When Gilligan and gang landed the SS Minnow on that tropical island, flooding may not have been their chief concern even though they were certainly prime candidates for dangerous and violent forms of flooding found in coastal zones.
Finding insurance in the so-called “V” or “Velocity” zones may be a bit complicated and sometimes costly especially when there are obstructions or rooms on the lower level. Most would be surprised to learn that local REALTORS® don’t deal with flood zones that often. Truth is, neither do many insurance agents. Determining the flood zone is pretty simple. Here on the Big Island, an online search with the address or Tax Map Key (TMK) number is all it takes. In Gillian’s case, if the Powell’s, Ginger, the Skipper and friends decide to make their stay more permanent, there are a couple of things that they should consider.
Get a K2 Survey
Recently updated FEMA flood maps make it critical that their REALTOR® request a “K2” survey showing all improvements on the property along with the elevation certificate. Elevation certificates indicate the base flood elevation and the height at which the bottom floor of the house is located. This applies to any property in any flood zone. Inland flood zone properties have designations beginning with the letter “A”. Zone A water sources originate from ponds, streams or other run-off. If the “V” and “A” designations are followed by another letter, additional analysis has been done to determine flood source and frequency. Property in “B”, “C”, or “X” zones are generally not considered at risk for flooding and do not require flood insurance. I have never seen “B” or “C” properties on the Big Island, but there are many in zone “X”. As misleading as it seems, an “X” designation is not considered a flood zone. Until recently, most of Puna (except coastal areas) was in zone “X”.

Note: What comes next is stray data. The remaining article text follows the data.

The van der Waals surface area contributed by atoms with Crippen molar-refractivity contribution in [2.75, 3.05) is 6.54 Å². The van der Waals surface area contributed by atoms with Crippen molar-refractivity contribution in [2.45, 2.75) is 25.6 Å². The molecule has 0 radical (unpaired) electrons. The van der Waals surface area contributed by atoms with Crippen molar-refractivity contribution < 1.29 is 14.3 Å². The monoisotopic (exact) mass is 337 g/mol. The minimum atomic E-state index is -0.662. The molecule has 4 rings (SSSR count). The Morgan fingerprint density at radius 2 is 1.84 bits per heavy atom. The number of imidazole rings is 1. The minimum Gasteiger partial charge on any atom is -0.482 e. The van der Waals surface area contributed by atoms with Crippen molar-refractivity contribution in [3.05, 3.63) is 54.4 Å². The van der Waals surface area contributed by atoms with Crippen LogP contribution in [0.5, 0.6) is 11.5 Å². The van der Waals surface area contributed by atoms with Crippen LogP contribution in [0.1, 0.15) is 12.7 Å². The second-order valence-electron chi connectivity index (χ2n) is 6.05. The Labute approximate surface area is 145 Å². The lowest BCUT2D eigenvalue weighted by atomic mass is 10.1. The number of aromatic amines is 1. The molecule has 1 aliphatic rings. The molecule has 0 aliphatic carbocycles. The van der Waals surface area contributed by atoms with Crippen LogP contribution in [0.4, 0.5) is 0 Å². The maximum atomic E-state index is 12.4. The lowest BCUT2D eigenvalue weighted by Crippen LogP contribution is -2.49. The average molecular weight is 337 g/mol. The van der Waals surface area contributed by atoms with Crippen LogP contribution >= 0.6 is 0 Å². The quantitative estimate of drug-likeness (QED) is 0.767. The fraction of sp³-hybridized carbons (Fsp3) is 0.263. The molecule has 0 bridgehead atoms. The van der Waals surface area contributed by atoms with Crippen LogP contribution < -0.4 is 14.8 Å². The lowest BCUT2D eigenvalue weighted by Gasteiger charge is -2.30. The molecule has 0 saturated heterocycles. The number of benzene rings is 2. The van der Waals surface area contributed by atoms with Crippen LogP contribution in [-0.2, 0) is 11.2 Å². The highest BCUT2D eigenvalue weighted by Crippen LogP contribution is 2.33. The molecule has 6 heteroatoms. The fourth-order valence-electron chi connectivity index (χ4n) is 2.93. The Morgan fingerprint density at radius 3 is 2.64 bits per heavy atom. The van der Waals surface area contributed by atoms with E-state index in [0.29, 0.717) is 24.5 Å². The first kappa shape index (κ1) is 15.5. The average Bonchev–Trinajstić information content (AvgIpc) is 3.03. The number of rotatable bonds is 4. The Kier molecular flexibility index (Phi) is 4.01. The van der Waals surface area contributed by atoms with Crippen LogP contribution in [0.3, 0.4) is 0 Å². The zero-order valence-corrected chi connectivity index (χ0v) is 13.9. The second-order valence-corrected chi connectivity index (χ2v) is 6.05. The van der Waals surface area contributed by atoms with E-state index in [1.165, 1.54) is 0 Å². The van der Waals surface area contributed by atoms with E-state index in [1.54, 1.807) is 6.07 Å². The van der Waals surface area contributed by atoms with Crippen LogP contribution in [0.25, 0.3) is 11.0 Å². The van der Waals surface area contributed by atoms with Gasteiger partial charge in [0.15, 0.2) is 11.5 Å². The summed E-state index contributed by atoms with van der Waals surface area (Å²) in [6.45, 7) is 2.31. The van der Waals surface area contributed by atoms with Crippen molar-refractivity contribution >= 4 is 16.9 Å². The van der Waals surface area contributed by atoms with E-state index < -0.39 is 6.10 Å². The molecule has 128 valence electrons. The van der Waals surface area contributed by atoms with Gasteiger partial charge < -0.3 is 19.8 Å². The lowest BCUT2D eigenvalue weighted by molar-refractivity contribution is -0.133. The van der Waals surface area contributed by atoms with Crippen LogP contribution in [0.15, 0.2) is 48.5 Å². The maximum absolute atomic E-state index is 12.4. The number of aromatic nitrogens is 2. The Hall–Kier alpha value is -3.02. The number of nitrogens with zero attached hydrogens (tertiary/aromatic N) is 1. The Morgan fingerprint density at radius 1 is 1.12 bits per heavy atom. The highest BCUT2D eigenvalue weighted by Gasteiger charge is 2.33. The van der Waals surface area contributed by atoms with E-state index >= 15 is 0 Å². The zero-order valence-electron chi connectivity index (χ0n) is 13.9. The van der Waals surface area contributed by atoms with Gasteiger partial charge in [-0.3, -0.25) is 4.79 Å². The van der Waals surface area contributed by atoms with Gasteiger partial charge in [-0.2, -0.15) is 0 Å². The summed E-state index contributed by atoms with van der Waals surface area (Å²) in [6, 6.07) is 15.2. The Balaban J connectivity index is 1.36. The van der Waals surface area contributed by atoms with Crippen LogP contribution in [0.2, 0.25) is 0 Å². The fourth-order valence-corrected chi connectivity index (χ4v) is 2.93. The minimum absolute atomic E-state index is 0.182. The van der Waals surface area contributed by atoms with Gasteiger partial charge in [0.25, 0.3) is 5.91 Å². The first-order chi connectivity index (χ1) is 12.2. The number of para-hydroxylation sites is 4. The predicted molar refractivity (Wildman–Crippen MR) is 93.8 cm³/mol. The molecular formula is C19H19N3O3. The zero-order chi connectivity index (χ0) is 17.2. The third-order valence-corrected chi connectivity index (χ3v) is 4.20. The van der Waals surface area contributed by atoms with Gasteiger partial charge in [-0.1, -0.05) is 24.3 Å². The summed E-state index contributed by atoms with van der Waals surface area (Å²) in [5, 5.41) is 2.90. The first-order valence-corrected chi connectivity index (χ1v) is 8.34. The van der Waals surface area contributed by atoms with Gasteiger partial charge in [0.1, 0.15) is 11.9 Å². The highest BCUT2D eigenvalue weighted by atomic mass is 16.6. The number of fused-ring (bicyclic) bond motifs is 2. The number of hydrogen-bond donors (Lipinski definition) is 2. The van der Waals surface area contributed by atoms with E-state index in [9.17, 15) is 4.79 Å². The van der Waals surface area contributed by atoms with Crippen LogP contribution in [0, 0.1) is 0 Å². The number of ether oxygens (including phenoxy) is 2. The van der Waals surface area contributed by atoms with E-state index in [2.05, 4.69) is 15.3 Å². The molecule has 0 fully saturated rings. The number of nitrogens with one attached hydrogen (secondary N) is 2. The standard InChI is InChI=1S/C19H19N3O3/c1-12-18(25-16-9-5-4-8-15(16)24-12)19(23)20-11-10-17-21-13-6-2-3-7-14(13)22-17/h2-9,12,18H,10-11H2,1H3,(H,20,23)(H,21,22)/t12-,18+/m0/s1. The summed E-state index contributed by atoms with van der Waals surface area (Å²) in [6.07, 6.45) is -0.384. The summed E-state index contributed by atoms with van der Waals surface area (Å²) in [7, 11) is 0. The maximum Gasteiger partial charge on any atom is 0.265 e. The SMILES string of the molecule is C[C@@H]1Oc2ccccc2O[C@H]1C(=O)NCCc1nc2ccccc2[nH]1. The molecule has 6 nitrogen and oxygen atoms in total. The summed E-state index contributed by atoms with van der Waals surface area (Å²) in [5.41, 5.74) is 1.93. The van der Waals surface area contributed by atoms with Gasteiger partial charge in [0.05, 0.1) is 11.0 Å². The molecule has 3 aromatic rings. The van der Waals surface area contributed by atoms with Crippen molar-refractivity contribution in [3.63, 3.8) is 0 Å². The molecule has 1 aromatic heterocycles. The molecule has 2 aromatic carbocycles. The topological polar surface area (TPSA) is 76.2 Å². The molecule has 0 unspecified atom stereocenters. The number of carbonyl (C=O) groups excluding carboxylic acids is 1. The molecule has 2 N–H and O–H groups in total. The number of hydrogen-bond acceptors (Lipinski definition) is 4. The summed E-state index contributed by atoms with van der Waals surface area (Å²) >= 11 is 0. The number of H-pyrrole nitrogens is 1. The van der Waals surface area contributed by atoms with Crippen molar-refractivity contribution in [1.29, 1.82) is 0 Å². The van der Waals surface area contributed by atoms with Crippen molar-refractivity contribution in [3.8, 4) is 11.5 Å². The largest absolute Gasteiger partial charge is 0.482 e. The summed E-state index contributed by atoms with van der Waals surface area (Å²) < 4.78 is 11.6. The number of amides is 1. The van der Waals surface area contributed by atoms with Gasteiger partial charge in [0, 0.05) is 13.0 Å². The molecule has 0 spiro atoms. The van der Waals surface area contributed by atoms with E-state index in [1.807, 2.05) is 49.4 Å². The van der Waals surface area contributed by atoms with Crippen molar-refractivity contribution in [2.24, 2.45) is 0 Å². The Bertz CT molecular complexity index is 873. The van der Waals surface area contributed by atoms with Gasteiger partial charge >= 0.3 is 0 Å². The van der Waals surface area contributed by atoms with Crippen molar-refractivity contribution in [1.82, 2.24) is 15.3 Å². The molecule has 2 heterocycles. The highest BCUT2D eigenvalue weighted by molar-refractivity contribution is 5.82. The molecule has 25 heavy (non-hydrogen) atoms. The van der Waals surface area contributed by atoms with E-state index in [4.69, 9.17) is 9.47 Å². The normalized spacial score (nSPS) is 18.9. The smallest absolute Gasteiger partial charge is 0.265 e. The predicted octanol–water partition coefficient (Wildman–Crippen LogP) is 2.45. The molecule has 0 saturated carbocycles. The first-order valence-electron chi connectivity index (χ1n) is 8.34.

Anyone living off Pohaku Drive near 39th, on parts of 40th, and in many parts of Hawaiian Acres can attest that flooding certainly occurs. It’s not uncommon to see flooding in homes completely out of the flood zone. In fact, surface run-off and flooding change with development. Homeowner’s policies rarely cover general water damage. If your home is low-lying or near an active stream, investing in a flood policy is prudent. Even though the crew of the SS Minnow may not need to worry about an appliance overflowing, these could be an issue for the average homeowner. Don’t assume you are covered. Here on the Big Island, we are acutely aware that water always goes where it wants to go. Remember, flood policies are not effective during the first 30 days. Ask you real estate “Professor” what issues might pertain to your purchase. After all, as Gilligan and friends discovered, being stranded on a desert isle can be a wonderful thing as long as you plan for all emergencies!.